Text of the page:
Dutschke claimed the same: “I met the guy on two occasions,” he told the northeast Mississippi Daily Journal.
Look, there have been a couple of occasions where we lost the weekly race.
Her body has never been found and van der Sloot has confessed and denied involvement on a number of occasions.
There were other occasions when Johnson's legal judgments conflicted with Obama's policy goals.
“There have been two occasions when we found rockets [in UNRWA sites] and whenever we find them, we condemn them,” said Gunness.
Georges,” said Charlotte upon one of these occasions, “we are poor.
On these occasions he always determined to clear out the bag.
You are expected on all occasions to uphold the authority of me, your queen.
I have had the same thing happen on other occasions, when on short allowance of food.
I suppose so,” John acquiesced, “since you will not allow the occasions when I am not cold to be counted.
late 14c., "opportunity; grounds for action, state of affairs that makes something else possible; a happening, occurrence," from Old French ochaison, ocasion "cause, reason, excuse, pretext; opportunity" (13c.) or directly from Latin occasionem (nominative occasio) "opportunity, appropriate time," in Late Latin "cause," from occasum, occasus, past participle of occidere "fall down, go down," from ob "down, away" (see ob-) + cadere "to fall" (see case (n.1)). The notion is of a "falling together," or juncture, of circumstances.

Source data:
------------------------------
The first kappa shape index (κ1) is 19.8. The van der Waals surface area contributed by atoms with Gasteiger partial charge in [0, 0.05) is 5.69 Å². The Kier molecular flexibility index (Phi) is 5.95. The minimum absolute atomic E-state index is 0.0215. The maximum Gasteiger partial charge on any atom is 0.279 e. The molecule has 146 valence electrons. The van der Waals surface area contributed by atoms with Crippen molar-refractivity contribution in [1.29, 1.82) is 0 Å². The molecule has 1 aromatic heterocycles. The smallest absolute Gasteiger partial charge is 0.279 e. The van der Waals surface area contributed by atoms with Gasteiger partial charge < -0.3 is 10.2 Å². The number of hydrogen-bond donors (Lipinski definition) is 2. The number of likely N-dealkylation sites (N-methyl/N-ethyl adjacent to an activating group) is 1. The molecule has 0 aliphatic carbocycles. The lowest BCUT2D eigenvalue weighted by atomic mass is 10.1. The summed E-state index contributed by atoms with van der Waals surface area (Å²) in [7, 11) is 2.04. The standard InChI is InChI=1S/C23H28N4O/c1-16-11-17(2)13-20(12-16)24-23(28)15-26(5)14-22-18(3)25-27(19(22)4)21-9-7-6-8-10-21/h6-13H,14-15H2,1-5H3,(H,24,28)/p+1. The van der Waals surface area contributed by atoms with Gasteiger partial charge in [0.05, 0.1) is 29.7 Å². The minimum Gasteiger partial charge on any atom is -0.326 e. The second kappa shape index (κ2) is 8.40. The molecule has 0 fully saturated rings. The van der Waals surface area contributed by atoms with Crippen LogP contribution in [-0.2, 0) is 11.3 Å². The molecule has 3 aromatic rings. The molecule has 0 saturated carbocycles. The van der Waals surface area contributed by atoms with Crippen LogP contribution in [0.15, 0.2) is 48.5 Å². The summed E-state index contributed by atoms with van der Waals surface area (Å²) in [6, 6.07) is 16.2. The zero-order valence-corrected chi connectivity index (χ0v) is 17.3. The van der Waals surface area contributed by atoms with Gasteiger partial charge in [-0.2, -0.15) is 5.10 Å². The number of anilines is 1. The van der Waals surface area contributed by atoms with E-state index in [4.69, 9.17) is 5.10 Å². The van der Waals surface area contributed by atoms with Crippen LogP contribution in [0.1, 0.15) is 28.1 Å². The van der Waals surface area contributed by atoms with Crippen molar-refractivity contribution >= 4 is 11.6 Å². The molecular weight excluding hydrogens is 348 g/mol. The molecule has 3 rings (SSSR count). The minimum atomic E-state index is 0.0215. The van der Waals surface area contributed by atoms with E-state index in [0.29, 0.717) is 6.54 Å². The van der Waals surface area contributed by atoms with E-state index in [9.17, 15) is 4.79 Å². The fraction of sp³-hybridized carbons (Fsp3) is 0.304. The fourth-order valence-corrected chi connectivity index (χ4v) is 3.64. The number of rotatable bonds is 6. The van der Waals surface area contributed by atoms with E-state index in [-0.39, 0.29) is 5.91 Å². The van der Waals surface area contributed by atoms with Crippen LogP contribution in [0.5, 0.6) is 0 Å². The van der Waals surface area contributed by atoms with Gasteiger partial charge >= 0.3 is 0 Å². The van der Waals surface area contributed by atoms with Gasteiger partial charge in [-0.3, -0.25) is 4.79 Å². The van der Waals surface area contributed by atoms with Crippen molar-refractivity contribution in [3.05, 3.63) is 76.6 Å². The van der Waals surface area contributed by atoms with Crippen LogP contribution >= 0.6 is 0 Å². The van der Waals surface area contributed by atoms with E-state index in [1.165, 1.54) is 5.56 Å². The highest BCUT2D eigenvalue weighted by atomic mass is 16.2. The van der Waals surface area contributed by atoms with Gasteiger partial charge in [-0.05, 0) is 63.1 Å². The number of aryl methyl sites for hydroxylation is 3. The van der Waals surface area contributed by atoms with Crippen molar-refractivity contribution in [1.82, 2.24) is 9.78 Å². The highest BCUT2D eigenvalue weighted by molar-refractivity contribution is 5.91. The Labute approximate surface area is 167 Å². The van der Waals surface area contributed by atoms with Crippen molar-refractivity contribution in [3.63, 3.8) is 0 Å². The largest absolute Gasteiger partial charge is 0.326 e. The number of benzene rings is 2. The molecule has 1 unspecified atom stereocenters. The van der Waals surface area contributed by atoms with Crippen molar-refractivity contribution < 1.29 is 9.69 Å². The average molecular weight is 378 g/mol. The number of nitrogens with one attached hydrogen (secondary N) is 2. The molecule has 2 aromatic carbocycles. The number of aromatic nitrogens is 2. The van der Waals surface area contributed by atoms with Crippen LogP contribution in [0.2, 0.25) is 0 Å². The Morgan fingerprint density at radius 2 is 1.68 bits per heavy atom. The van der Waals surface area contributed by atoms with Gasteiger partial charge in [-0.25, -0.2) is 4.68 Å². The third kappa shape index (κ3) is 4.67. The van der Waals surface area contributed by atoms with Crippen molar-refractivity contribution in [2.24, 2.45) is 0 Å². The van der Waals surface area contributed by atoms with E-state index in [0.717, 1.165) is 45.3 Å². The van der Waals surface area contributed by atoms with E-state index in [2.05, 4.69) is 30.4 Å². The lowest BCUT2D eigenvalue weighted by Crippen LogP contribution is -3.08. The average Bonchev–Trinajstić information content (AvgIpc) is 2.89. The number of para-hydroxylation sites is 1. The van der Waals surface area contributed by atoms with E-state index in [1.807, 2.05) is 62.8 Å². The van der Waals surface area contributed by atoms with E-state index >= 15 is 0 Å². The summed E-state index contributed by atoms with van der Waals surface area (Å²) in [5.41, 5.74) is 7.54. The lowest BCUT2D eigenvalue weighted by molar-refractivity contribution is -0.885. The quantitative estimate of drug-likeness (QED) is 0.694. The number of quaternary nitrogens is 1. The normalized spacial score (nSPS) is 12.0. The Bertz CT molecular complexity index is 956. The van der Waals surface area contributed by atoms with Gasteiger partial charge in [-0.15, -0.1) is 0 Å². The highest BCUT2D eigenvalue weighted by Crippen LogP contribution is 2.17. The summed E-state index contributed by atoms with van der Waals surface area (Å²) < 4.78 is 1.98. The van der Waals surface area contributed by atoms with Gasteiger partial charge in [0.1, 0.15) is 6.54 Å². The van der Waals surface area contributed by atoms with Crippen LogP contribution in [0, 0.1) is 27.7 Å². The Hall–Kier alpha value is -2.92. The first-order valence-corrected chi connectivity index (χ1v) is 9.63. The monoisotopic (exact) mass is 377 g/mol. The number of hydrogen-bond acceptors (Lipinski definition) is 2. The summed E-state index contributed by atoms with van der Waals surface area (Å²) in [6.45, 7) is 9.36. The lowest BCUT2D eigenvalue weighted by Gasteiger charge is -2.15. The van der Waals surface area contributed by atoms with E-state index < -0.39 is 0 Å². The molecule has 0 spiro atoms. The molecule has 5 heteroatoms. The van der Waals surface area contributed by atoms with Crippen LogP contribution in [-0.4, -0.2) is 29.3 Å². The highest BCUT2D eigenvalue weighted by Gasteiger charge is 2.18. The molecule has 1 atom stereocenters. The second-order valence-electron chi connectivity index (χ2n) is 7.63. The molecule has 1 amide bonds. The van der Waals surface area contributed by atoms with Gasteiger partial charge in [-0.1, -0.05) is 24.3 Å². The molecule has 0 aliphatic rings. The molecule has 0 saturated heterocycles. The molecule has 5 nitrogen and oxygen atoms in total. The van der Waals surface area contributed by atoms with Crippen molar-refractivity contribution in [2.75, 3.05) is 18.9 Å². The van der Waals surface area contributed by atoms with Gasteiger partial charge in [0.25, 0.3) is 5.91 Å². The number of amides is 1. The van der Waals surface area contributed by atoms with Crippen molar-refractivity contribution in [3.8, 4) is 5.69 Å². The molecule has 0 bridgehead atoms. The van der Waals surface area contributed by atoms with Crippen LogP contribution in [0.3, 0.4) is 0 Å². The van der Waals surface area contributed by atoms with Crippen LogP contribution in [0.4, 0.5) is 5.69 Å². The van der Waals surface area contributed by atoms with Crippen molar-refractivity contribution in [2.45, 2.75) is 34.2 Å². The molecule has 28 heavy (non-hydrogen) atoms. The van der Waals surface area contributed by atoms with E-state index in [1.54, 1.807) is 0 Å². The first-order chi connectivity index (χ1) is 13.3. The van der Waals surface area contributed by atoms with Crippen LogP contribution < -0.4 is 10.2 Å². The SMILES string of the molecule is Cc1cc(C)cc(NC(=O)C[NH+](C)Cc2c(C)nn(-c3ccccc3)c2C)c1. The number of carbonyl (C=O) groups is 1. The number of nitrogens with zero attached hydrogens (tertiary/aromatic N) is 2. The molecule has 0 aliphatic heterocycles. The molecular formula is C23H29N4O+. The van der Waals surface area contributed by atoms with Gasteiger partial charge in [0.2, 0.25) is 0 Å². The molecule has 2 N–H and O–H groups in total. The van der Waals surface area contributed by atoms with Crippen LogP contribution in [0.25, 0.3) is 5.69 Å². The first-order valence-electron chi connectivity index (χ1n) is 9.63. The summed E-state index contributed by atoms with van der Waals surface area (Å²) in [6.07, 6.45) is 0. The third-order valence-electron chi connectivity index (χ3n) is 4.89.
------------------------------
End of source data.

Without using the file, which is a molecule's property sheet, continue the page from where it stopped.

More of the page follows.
mid-15c., "to bring (something) about," from occasion (n.), or else from Old French occasionner "to cause," from Medieval Latin occasionare, from Latin occasionem (see occasion (n.)). Related: Occasioned; occasioning.